Higher ed leaders concerned about Hurricane Ida’s toll on students

Nearly a month after Hurricane Ida made landfall in Louisiana as a Category 4 storm, several universities are still getting back on their feet and attempting to re-engage students, POLITICO reports. Nicholls State University, the University of New Orleans, and Southeastern Louisiana University were the hardest-hit of Louisiana’s colleges and had to cancel classes for weeks; some are just now starting to resume instruction and reopen campuses.

Combined, the universities serve around 30,000 students, primarily commuters. Campus leaders are working to contact students and check for housing or food insecurity, but persistent power outages are complicating their outreach. As of September 20, nearly 22,000 Louisiana energy customers remained without power.

‘A significant challenge’

“The human toll of this disaster is still unknown,” Kim Hunter Reed, Louisiana’s commissioner of higher education, told POLITICO. “Students may feel a tug to stay home and help their parents recover rather than come back to campus to finish their degrees. It could be a significant challenge.”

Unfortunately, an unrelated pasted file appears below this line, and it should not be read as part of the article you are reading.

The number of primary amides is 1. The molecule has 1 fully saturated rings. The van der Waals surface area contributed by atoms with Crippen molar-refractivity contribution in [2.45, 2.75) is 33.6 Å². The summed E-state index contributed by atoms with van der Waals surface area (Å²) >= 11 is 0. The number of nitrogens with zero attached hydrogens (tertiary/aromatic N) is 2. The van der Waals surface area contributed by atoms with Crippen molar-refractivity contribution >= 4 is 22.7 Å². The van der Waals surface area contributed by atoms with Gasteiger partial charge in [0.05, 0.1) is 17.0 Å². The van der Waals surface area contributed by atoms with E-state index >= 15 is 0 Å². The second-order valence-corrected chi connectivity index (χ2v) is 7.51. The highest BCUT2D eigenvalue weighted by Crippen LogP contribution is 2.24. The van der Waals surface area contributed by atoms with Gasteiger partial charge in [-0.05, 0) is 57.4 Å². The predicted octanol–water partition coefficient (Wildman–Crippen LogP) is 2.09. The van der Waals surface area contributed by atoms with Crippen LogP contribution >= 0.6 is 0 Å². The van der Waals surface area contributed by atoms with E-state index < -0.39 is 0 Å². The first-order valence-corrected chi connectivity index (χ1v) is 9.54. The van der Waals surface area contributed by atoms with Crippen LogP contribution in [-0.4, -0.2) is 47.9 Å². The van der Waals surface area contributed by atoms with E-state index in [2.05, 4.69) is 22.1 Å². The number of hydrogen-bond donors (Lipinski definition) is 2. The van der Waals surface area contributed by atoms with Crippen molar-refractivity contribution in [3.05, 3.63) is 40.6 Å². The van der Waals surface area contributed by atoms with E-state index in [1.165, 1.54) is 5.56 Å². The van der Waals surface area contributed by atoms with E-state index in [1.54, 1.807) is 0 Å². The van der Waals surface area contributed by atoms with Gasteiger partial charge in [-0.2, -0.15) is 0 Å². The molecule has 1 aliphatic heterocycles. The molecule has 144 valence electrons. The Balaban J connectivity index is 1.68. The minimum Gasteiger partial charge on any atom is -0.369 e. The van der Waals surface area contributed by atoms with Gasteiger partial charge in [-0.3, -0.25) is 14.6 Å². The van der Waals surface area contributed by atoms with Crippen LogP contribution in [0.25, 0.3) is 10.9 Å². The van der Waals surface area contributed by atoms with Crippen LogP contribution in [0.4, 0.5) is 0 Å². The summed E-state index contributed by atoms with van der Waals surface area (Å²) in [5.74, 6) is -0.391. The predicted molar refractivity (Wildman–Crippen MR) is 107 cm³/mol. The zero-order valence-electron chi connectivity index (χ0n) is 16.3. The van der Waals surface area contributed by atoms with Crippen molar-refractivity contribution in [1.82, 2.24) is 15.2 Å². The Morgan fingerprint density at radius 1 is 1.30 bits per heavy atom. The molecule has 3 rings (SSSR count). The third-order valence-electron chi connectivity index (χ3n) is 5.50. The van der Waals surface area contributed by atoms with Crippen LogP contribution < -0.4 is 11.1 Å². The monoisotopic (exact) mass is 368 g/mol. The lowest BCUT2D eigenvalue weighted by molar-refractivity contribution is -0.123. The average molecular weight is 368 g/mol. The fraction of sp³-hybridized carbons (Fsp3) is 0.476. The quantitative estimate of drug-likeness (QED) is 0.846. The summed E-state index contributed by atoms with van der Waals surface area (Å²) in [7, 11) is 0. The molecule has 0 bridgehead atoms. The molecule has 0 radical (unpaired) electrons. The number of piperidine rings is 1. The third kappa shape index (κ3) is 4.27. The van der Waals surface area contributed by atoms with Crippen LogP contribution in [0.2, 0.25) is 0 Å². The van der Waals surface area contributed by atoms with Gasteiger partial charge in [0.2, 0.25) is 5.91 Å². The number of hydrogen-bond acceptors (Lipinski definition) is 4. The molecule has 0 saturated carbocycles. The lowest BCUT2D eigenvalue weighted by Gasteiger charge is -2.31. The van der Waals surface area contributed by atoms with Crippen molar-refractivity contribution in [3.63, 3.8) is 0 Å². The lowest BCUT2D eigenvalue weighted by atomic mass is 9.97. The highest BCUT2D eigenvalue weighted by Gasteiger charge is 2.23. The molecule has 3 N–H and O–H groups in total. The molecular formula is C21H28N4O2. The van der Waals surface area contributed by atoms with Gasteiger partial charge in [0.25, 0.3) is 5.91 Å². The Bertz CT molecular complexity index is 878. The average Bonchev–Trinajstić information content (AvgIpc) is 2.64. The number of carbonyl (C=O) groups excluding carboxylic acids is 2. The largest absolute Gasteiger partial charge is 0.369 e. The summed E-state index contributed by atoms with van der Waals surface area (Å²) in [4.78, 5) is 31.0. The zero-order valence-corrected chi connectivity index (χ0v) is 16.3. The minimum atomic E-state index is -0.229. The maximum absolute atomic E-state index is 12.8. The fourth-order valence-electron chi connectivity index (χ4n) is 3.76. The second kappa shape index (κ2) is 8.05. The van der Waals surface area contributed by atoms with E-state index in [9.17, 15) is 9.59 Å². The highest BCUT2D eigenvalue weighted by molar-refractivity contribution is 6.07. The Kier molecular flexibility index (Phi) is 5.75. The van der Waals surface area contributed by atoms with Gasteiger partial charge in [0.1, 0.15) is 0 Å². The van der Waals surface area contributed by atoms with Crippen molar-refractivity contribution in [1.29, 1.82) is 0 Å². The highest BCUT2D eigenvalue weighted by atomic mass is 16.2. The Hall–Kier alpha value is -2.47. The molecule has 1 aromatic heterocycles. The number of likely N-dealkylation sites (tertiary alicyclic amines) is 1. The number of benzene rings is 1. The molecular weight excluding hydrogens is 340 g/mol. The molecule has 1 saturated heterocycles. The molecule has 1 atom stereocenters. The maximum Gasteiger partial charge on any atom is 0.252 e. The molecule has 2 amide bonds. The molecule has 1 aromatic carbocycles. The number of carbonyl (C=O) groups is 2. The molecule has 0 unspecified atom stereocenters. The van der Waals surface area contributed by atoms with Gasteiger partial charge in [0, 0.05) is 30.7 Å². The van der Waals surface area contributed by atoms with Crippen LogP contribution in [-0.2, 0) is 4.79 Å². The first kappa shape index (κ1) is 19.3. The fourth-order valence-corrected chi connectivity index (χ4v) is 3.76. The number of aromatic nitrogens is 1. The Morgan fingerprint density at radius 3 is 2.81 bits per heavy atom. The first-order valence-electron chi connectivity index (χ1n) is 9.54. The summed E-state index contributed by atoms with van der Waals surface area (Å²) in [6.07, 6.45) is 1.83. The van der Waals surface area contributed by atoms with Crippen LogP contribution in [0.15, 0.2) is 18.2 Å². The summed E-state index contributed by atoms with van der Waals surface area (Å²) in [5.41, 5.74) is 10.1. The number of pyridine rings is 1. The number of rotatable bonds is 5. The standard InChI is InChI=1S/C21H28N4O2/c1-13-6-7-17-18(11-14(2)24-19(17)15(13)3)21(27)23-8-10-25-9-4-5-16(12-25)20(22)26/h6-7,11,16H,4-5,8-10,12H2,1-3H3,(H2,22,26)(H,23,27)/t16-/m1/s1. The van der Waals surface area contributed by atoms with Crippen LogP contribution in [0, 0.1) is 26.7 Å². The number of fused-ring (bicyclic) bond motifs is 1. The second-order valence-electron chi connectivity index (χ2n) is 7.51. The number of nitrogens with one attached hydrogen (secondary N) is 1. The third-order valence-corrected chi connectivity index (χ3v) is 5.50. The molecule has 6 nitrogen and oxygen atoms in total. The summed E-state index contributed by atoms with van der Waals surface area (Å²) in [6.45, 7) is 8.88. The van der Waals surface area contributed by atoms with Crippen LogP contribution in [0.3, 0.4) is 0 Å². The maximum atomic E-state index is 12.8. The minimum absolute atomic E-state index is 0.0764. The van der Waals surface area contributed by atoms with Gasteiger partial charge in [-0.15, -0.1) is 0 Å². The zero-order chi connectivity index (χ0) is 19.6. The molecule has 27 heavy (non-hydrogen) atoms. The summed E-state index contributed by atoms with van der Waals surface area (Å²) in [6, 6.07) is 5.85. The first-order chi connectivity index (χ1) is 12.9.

Nicholls—the only university serving the Bayou Region—surveyed its students in the wake of the hurricane. Just half responded: about one-quarter of students who completed the survey reported food insecurity, and two-thirds reported damage to their homes. “Students I’ve talked to are hungry, they’re worried about getting gas, they’re trying to take care of their parents and some have children of their own,” Tyler Legnon, Nicholls’ student body president, said.

With philanthropic gifts, Nicholls has been able to invite students who lost their homes to the storm to move into campus dorms and access meal plans at no cost.

“Empathy is the word of the day,” said University of New Orleans President John Nicklow, pointing to the hurdles ahead for many students—and the need for flexibility as they attempt to resume their college careers. Legislators, meanwhile, are pushing for speedier resumption of internet service and power to minimize the amount of time students remain disconnected.

Keeping students on track to earn their degree will be crucial to their long-term outlook, Reed said, adding that she will soon focus on directing federal funding to students impacted by Ida. “When you have a credential of value, you have stability and resiliency,” she said.

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